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Local runners relieved to hear reports of a possible bombing suspect

Some local runners said they were relieved to hear reports late Wednesday that authorities may have identified a suspect responsible for the bombings that took place at the Boston Marathon.

Investigators poring over photos and video from the Boston Marathon have an image of a potential suspect in the deadly bombing but do not know his name and have not questioned him, a law enforcement official told the Associated Press.

Several news organizations reported Wednesday that a suspect had been identified from surveillance video taken at a department store midway between the sites of Monday’s two bomb blasts, which killed three people and wounded more than 170, according to the Associated Press.

“I can’t say enough about how happy it makes me feel that they got somebody,” said Richard Barton, 60, of Greenville. Authorities later reported that no one had been arrested.

Barton, who completed his ninth Boston Marathon, said he was a block away from the finish line when the explosions occurred.

“I thought maybe they were shooting a cannon off in celebration,” Barton said of the first explosion. He added the looks on the faces of the people around him told him the boom was no act of celebration. Then he saw the smoke and police running in the area.

“My wife said right away, it’s a bomb. She said we have to get out of here,” he said.

Barton, who finished the race in 4 hours and 33 minutes, paused as he thought about how relieved he was to find his wife, Crystal, 37, of nearly four years. “It was pretty emotional when we first saw each other,” he said. “I’m glad I finished. I’m glad I found my wife, but I can’t imagine for a minute what it’s like for that father who lost his son…I can’t imagine coming home without my wife.”

Kevin Frick, a 2011 graduate of Wittenberg University, had already finished with the race for about an hour and was in his hotel room, four blocks away from the finish line, when the bombs went off. Frick said he did not hear the blast, but began to receive a flurry of calls and text messages from friends and family members who were concerned for his safety.

By the time the reality of the situation set in, Frick said he and his family huddled in the hotel room and watched news reports the rest of the evening. As he watched the local news, the coverage reminded him of the attacks on the World Trade Center.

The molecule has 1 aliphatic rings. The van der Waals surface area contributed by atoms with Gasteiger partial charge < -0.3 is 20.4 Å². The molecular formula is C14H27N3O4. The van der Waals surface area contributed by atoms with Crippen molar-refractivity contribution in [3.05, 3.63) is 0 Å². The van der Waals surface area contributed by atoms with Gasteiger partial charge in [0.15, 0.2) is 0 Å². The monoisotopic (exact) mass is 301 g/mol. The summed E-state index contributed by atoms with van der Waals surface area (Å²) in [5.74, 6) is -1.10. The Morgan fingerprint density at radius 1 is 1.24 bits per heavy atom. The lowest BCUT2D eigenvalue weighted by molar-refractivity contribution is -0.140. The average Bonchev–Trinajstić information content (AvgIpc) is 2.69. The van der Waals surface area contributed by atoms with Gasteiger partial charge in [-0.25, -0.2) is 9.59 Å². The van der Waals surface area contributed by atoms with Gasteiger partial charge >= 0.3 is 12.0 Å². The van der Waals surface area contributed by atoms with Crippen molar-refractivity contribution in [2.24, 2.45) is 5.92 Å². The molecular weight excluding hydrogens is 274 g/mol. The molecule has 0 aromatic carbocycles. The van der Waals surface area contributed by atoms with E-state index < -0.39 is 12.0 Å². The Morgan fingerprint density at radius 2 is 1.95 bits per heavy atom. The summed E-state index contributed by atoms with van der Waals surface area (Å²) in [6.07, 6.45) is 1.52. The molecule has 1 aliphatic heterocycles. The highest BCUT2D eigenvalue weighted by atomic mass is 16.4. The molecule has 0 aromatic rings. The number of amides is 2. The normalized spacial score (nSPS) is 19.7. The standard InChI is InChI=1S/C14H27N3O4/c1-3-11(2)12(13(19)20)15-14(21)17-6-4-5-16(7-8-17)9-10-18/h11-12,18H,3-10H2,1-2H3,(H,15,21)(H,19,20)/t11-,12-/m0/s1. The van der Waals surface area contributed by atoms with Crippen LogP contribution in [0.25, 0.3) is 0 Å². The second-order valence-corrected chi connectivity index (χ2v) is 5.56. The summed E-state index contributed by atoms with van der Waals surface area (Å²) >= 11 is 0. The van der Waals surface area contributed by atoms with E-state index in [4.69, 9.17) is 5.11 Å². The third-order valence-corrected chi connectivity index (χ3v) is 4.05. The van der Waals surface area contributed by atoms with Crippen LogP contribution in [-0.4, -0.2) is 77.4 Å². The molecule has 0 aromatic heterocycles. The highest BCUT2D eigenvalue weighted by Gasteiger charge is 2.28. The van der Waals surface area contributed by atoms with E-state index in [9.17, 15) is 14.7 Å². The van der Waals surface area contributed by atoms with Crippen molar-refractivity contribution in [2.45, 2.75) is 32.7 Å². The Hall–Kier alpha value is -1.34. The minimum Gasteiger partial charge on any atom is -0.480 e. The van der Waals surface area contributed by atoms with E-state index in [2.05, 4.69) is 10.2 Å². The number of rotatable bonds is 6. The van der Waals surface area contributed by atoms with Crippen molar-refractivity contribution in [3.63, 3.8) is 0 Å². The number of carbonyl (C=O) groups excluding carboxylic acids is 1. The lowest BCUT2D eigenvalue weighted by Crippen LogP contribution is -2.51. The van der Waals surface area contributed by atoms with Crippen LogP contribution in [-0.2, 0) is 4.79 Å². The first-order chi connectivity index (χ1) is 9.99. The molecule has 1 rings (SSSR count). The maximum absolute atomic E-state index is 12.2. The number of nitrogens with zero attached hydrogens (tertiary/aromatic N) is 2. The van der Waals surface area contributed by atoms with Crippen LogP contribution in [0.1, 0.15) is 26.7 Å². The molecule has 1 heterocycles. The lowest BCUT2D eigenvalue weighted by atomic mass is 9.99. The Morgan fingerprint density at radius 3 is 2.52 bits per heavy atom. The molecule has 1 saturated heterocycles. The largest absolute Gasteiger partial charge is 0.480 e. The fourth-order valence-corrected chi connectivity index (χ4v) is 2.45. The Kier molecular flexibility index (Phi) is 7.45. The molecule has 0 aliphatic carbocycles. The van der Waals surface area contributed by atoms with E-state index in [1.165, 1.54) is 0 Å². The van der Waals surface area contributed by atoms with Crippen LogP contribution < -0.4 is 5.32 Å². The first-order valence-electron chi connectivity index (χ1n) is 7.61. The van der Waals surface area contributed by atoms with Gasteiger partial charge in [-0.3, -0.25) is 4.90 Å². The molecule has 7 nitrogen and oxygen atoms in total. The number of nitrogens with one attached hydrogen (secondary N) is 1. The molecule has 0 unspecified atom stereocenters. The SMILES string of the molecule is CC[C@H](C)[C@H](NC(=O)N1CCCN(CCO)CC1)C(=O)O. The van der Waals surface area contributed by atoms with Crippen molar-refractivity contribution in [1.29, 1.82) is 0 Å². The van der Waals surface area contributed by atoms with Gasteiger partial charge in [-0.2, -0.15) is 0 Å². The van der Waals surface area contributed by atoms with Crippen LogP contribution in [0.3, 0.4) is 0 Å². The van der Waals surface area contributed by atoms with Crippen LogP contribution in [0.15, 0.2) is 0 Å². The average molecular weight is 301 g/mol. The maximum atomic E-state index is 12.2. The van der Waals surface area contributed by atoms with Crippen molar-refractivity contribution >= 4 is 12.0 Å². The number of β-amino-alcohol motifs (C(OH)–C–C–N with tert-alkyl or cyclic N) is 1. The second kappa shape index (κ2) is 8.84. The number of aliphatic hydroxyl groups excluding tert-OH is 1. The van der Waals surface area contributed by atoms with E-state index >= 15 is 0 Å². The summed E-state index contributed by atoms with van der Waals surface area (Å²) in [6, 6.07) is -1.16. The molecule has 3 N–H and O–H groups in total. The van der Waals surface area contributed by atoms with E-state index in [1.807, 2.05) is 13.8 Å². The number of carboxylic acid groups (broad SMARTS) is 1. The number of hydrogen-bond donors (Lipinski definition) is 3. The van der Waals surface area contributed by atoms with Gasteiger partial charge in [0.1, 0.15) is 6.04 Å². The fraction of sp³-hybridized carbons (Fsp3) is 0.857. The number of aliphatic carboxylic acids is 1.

As he departed, Frick said there was a mass of military and police personnel at The Boston Common, the city’s historic park. Authorities were using the park for a staging area.

“It was definitely pretty intense,” Frick said.

After he returned home, Frick said he sometimes considers what could have happened.

“Were the bombs in there when I ran by?” he said. “I don’t know. What if my parents were nearby when it happened? A lot of what ifs are kind of scattered through my brain right now.”

Ryan Spear, a junior at the University of Dayton and an Akron native, said he was walking, a block away from the finish line, to a restaurant with his family when the first explosion occurred.

“You could definitely feel it on top of hearing it,” Spear said. “We could smell some smoke almost immediately.”

Shortly after the explosions, Spear noticed people sprinting pass him, crying and parents holding their crying children. “We picked up the pace walking,” Spear said. “None of us really knew what to think.”

The Spears found out about the explosions after they arrived at the restaurant. “It was really eery,” Spear said. “It was quiet and everyone was eating their meals and watching television.”

Spear stayed at the Lennox Hotel where he could see the finish line from his hotel window. Windows on the first three floors of the hotel had been blown out.

“We could not get into the Lennox Hotel. It was being treated like a crime scene,” Spear said. He added that once there was proof that he and his family were guests, authorities told them to get their belongings and leave. So Spear, his parents and brother left for another hotel.

Chris Harshbarger, 45, of Covington, crossed the finish line 40 minutes before the first explosion and was at least three blocks away in a restaurant when the explosions occurred. He didn’t hear the blasts, but became aware that some disaster had occurred when he saw the emergency personnel vehicles headed to the marathon area.

“Immediately when we left the restaurant, the first responders were motorcycle police followed by fire trucks…Then as soon as we walked back to the hotel, then you could just hear sirens from all over,” Harshbarger said.

“I think it’s fantastic if they find the person responsible for this horrendous act,” he said. ” I think the running community as a whole are not going to let intimidation of an act like that hinder our participation in a great event.”

Despite the circumstances, Harshbarger and Barton both said they would return to the marathon next year.

“I am not going to let this cowardice act keep me from participating in things that I love to do,” said Harshbarger, who completed his second Boston Marathon and finished the race in 3 hours and 27 minutes.

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